"The inspector general’s review reinforces what has become more and more obvious with every new study and report that comes out — the government’s continued promises and claims about NextGen benefits are not based in reality, but on a lot of smoke and mirrors,” said Shuster in a statement.

The IG said the FAA’s estimation of benefits to be accrued by 2030 did not take into account its experience with delays and did not adequately convey the complexities it is facing. The FAA told the IG, after reviewing its results, that it took a conservative approach for calculating benefits by not including all capabilities in the business case that the agency expects will provide benefits but have yet to be quantified. GAO noted in its results that most of the system updates needed to transform the NAS into NextGen will be in place by 2025.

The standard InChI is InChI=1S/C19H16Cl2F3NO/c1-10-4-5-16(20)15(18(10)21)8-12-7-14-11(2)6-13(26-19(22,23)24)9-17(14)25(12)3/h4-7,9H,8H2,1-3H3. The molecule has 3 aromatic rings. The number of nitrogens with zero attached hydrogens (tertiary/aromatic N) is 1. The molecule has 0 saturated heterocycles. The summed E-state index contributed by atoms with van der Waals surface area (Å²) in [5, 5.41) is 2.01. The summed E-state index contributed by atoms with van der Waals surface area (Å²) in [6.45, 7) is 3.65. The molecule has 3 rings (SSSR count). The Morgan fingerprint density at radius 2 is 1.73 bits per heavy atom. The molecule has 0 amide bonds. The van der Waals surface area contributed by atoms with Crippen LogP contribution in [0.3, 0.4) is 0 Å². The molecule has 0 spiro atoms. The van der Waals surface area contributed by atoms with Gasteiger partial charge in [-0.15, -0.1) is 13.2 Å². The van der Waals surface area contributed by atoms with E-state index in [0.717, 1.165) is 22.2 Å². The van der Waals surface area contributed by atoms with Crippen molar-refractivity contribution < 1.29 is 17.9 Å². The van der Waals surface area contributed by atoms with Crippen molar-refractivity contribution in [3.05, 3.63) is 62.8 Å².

"Today’s (GAO) report confirms that light is at the end of the NextGen tunnel," said Rep. Peter DeFazio, D-Oregon. "The GAO validated the fact that NextGen is within the cost range that the FAA predicted in 2007, refuting claims by FAA critics that NextGen is somehow over budget. Moreover, the GAO found that the controversial proposal by congressional Republicans and the Trump administration to privatize the air traffic control system and hand it over to special interests is, itself, a major challenge to continued NextGen implementation. Authorization of the FAA expires at the end of September. If Republicans in Congress and the Trump administration are serious about improving the air traffic control system, they should abandon their risky privatization proposal and get to work to pass a bill that will provide a stable and predictable funding stream for our aviation system."